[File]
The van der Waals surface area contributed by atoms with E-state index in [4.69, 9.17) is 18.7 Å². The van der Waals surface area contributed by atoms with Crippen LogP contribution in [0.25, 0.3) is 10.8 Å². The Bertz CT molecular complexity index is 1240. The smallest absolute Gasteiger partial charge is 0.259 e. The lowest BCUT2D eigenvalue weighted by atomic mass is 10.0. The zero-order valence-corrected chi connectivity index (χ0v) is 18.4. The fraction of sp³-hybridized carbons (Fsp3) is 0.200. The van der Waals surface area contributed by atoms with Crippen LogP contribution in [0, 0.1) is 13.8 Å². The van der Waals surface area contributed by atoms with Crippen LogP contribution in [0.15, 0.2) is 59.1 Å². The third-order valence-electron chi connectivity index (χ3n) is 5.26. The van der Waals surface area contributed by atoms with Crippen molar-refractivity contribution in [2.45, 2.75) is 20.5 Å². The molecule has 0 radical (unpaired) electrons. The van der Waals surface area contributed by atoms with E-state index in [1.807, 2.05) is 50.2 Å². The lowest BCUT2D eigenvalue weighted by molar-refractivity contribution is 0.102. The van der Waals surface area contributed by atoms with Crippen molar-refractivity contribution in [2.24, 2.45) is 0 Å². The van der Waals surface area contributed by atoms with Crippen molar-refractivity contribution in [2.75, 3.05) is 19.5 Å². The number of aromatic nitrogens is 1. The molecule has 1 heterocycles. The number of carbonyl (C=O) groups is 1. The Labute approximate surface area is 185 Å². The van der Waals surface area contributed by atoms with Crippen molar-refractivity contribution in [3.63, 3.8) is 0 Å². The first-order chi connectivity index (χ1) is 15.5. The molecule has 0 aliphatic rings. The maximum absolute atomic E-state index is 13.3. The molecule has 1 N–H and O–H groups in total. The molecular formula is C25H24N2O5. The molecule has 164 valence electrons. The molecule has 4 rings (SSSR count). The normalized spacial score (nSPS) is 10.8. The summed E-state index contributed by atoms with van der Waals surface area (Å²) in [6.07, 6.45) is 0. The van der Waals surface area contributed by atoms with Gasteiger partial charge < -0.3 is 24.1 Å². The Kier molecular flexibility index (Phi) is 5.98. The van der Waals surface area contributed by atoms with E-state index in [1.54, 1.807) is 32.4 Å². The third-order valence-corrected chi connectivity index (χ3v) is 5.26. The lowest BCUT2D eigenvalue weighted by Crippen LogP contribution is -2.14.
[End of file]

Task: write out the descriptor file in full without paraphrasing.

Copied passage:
The van der Waals surface area contributed by atoms with E-state index in [4.69, 9.17) is 18.7 Å². The van der Waals surface area contributed by atoms with Crippen LogP contribution in [0.25, 0.3) is 10.8 Å². The Bertz CT molecular complexity index is 1240. The smallest absolute Gasteiger partial charge is 0.259 e. The lowest BCUT2D eigenvalue weighted by atomic mass is 10.0. The zero-order valence-corrected chi connectivity index (χ0v) is 18.4. The fraction of sp³-hybridized carbons (Fsp3) is 0.200. The van der Waals surface area contributed by atoms with Crippen LogP contribution in [0, 0.1) is 13.8 Å². The van der Waals surface area contributed by atoms with Crippen LogP contribution in [0.15, 0.2) is 59.1 Å². The third-order valence-electron chi connectivity index (χ3n) is 5.26. The van der Waals surface area contributed by atoms with Crippen molar-refractivity contribution in [2.45, 2.75) is 20.5 Å². The molecule has 0 radical (unpaired) electrons. The van der Waals surface area contributed by atoms with E-state index in [1.807, 2.05) is 50.2 Å². The lowest BCUT2D eigenvalue weighted by molar-refractivity contribution is 0.102. The van der Waals surface area contributed by atoms with Crippen molar-refractivity contribution in [2.24, 2.45) is 0 Å². The van der Waals surface area contributed by atoms with Crippen molar-refractivity contribution in [2.75, 3.05) is 19.5 Å². The number of aromatic nitrogens is 1. The molecule has 1 heterocycles. The number of carbonyl (C=O) groups is 1. The Labute approximate surface area is 185 Å². The van der Waals surface area contributed by atoms with Crippen molar-refractivity contribution in [3.63, 3.8) is 0 Å². The first-order chi connectivity index (χ1) is 15.5. The molecule has 0 aliphatic rings. The maximum absolute atomic E-state index is 13.3. The molecule has 1 N–H and O–H groups in total. The molecular formula is C25H24N2O5. The molecule has 164 valence electrons. The molecule has 4 rings (SSSR count). The normalized spacial score (nSPS) is 10.8. The summed E-state index contributed by atoms with van der Waals surface area (Å²) in [6.07, 6.45) is 0. The van der Waals surface area contributed by atoms with Gasteiger partial charge < -0.3 is 24.1 Å². The Kier molecular flexibility index (Phi) is 5.98. The van der Waals surface area contributed by atoms with E-state index in [1.54, 1.807) is 32.4 Å². The third-order valence-corrected chi connectivity index (χ3v) is 5.26. The lowest BCUT2D eigenvalue weighted by Crippen LogP contribution is -2.14.